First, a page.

The sale of the combat helicopters comes at a very dangerous time. President Rodrigo Duterte has instructed the military and police to go on an all-out war against the New People’s Army and is cracking down on activists following his cancellation of the Peace Talks with the National Democratic Front of the Philippines in November 2017. This has resulted to a new spate of killings, daily arrests of human rights defenders and intensive military operations, including aerial bombings on civilian communities.  
In a letter dated March 27th, ICHRP Canada wrote a letter to Foreign Affairs Minister Chrystia Freeland raising concerns about escalating attacks and aerial bombings of indigenous and rural communities by the Armed Forces of the Philippines (AFP).  President Duterte had instructed the military Talks, to ‘drop bombs’ on rebels and consider civilian casualties as ‘collateral damage’.  At that time, we clearly stated that “we are concerned that the Philippine military could be using the Bell 412EP helicopters Canada sold in 2014 to the Philippine Army for these aerial bombings”.
ICHRP was a signatory to a follow-up letter on October 6th, this time to the Prime Minister and signed by 20 civil society organizations in Canada, which raised serious concerns about the deteriorating human rights situation in the Philippines.  The letter stated the following:
In view of the Philippine government’s apparent disregard for due process of the law and human rights standards in its conduct of the “war on drugs” and counter insurgency program, we call on the Government of Canada to: 
·      suspend all sales of military and defence equipment to the Philippine government
·      investigate whether those sold previously by Canada are being used in military 
     operations resulting in harm and
     displacement of communities
·      reassess all military procurement agreements between Canada and the Philippine
·      suspend all support for and cooperation with the Armed Forces of the Philippines 
     (AFP) and the Philippine National Police (PNP), including training, and to redirect 
     Canada’s assistance towards strengthening the capacity of human rights defenders 
     and organizations. 
The Philippines military has been quoted in the Canadian press stating, “The helicopters will be used for the military’s internal security operations.”  It has been these so-called internal security operations that have been used to falsely justify systematic and escalating violence against communities and human rights defenders over the past few years.  While exact figures are difficult to ascertain, the number of killings and arrests is rising sharply. Philippine sources have reported up to 13,000 small-time drug dealers and addicts killed during Duterte’s “war on drugs,” while the reputable human rights group, Karapatan, has documented 126 victims of political killings and 272 illegal arrest and detention of activists. Military counter-insurgency operations that include aerial bombings have resulted to the displacement of 426,590, mostly from farming and indigenous communities.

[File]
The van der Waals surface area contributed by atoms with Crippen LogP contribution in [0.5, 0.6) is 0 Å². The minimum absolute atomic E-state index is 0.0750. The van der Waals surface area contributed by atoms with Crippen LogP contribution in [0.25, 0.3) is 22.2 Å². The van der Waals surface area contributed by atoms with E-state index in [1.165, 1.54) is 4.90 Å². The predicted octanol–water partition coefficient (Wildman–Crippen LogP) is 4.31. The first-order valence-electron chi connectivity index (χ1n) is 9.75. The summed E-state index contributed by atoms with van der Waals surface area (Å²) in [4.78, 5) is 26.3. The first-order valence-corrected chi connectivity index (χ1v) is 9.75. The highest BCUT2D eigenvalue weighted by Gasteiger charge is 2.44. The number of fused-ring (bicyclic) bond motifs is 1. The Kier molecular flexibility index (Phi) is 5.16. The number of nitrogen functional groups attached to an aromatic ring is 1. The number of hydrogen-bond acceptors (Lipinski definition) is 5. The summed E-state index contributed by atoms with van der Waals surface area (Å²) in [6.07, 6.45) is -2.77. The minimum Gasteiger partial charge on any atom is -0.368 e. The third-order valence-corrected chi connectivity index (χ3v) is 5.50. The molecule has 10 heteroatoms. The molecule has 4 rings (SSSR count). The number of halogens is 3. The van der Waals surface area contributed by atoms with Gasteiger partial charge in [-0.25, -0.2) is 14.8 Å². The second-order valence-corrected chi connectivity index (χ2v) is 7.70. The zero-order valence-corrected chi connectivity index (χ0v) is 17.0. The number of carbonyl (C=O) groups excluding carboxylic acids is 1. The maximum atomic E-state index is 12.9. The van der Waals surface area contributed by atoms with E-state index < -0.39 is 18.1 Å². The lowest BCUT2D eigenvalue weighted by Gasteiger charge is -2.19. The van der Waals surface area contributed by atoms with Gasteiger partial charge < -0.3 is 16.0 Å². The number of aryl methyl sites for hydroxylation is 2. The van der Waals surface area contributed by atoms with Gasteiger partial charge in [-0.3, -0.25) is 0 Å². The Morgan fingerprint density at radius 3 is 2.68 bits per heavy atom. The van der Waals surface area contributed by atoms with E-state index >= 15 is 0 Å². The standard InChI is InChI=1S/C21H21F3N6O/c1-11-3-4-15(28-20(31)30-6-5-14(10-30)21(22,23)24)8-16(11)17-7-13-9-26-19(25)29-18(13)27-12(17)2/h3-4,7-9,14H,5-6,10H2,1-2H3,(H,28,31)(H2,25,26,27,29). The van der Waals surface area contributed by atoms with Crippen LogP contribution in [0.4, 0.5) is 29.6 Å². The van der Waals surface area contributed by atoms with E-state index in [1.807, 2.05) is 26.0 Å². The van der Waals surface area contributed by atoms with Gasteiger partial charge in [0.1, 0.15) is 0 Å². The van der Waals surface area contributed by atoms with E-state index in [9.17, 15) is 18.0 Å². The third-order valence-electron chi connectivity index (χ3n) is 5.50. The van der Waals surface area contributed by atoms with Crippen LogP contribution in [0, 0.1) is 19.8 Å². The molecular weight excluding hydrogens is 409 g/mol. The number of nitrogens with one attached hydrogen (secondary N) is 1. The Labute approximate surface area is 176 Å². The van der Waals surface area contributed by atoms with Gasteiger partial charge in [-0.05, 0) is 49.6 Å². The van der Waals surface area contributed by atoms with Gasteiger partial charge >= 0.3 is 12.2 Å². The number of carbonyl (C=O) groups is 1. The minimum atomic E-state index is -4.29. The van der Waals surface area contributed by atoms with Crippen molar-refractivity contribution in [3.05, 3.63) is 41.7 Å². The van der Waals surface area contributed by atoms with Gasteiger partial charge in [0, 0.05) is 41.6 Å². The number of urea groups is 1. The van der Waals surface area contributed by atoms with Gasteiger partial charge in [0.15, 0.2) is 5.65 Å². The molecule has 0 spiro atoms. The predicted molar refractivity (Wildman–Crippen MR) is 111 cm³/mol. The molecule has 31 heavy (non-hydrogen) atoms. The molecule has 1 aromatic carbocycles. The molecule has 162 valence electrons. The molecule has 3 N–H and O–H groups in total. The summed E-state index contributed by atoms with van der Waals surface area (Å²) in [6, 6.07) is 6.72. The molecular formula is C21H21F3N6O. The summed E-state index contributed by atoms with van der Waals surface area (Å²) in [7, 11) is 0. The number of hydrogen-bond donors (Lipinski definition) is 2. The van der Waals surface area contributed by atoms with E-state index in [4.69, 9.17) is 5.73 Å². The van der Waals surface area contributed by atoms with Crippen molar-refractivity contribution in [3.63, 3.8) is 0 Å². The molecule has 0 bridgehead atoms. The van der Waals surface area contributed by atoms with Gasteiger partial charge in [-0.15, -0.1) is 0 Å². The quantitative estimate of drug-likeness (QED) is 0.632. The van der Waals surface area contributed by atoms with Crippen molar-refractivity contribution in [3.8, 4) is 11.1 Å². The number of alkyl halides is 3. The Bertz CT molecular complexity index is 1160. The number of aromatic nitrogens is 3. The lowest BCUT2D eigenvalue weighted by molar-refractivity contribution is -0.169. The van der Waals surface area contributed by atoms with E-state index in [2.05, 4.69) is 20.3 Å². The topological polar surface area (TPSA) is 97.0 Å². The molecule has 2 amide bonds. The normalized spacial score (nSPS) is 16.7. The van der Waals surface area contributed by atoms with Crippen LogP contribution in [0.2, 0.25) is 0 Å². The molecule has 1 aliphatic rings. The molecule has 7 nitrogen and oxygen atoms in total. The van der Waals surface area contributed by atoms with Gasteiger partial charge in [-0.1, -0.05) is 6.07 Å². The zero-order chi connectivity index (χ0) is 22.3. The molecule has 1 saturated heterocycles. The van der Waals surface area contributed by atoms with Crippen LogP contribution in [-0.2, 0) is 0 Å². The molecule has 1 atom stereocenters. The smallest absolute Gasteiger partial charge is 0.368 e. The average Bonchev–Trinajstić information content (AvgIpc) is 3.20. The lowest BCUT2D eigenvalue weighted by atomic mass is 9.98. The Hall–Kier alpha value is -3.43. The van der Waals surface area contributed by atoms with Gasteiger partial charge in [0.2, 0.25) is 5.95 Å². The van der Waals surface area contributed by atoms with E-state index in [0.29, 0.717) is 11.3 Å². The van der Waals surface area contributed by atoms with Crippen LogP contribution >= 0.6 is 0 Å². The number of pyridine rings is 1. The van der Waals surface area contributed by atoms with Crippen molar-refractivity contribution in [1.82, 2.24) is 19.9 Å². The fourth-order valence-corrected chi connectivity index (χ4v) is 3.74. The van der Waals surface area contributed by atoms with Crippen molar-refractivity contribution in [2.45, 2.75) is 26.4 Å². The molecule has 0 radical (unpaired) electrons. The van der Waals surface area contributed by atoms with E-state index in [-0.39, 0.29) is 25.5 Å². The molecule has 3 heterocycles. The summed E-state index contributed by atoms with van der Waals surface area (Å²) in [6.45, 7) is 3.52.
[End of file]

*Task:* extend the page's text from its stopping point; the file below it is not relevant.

Without safeguards and measures in place to assess the human rights impact of this procurement agreement, we have reason to believe the Government of Canada is placing itself in a contradictory position. On the one hand the Government of Canada is providing development assistance to promote democracy, human rights, and women’s rights in the Philippines, while on the other hand promoting military activity that will undermine these very same rights.  Furthermore, given the information at the government’s disposal regarding the escalating human rights violations in the Philippines, the recent agreement signed by the CCC could render the Canadian Government complicit in grave human rights violations under the current regime. 
We call on the Government of Canada to immediately reverse its support for this agreement and to direct the Canadian Commercial Corporation (CCC) accordingly.
(Ms.) Bern Jagunos  (on behalf of the ICHRP – Canada)
c.c.:      Philippine Embassy in Canada; Embassy of Canada in the Philippines; Minister of Foreign Affairs; Minister of Defence; Opposition Foreign Affairs Critics; Opposition Defence Critics; Deputy Director Philippines Program GAC